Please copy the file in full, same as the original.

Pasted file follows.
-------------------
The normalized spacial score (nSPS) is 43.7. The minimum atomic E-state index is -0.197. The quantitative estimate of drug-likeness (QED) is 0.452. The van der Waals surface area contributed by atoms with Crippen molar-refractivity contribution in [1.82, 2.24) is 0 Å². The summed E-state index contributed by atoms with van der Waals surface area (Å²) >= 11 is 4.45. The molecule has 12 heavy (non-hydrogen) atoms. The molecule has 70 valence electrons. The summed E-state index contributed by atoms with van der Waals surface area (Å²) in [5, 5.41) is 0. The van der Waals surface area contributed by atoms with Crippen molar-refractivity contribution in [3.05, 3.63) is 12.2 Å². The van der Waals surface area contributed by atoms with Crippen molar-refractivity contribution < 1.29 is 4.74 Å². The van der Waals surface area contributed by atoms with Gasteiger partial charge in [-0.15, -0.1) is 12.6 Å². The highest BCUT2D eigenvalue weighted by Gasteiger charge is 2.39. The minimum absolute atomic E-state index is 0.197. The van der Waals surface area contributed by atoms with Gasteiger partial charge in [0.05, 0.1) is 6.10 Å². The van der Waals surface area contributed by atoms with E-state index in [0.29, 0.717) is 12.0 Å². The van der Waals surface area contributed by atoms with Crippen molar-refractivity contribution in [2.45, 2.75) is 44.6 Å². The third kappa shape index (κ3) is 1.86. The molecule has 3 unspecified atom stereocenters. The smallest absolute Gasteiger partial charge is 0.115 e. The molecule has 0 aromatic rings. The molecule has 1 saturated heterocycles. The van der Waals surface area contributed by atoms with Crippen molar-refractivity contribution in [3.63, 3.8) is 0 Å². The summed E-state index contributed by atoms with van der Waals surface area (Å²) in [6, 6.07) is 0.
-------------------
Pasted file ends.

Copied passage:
The normalized spacial score (nSPS) is 43.7. The minimum atomic E-state index is -0.197. The quantitative estimate of drug-likeness (QED) is 0.452. The van der Waals surface area contributed by atoms with Crippen molar-refractivity contribution in [1.82, 2.24) is 0 Å². The summed E-state index contributed by atoms with van der Waals surface area (Å²) >= 11 is 4.45. The molecule has 12 heavy (non-hydrogen) atoms. The molecule has 70 valence electrons. The summed E-state index contributed by atoms with van der Waals surface area (Å²) in [5, 5.41) is 0. The van der Waals surface area contributed by atoms with Crippen molar-refractivity contribution in [3.05, 3.63) is 12.2 Å². The van der Waals surface area contributed by atoms with Crippen molar-refractivity contribution < 1.29 is 4.74 Å². The van der Waals surface area contributed by atoms with Gasteiger partial charge in [-0.15, -0.1) is 12.6 Å². The highest BCUT2D eigenvalue weighted by Gasteiger charge is 2.39. The minimum absolute atomic E-state index is 0.197. The van der Waals surface area contributed by atoms with Gasteiger partial charge in [0.05, 0.1) is 6.10 Å². The van der Waals surface area contributed by atoms with E-state index in [0.29, 0.717) is 12.0 Å². The van der Waals surface area contributed by atoms with Crippen molar-refractivity contribution in [2.45, 2.75) is 44.6 Å². The third kappa shape index (κ3) is 1.86. The molecule has 3 unspecified atom stereocenters. The smallest absolute Gasteiger partial charge is 0.115 e. The molecule has 0 aromatic rings. The molecule has 1 saturated heterocycles. The van der Waals surface area contributed by atoms with Crippen molar-refractivity contribution in [3.63, 3.8) is 0 Å². The summed E-state index contributed by atoms with van der Waals surface area (Å²) in [6, 6.07) is 0.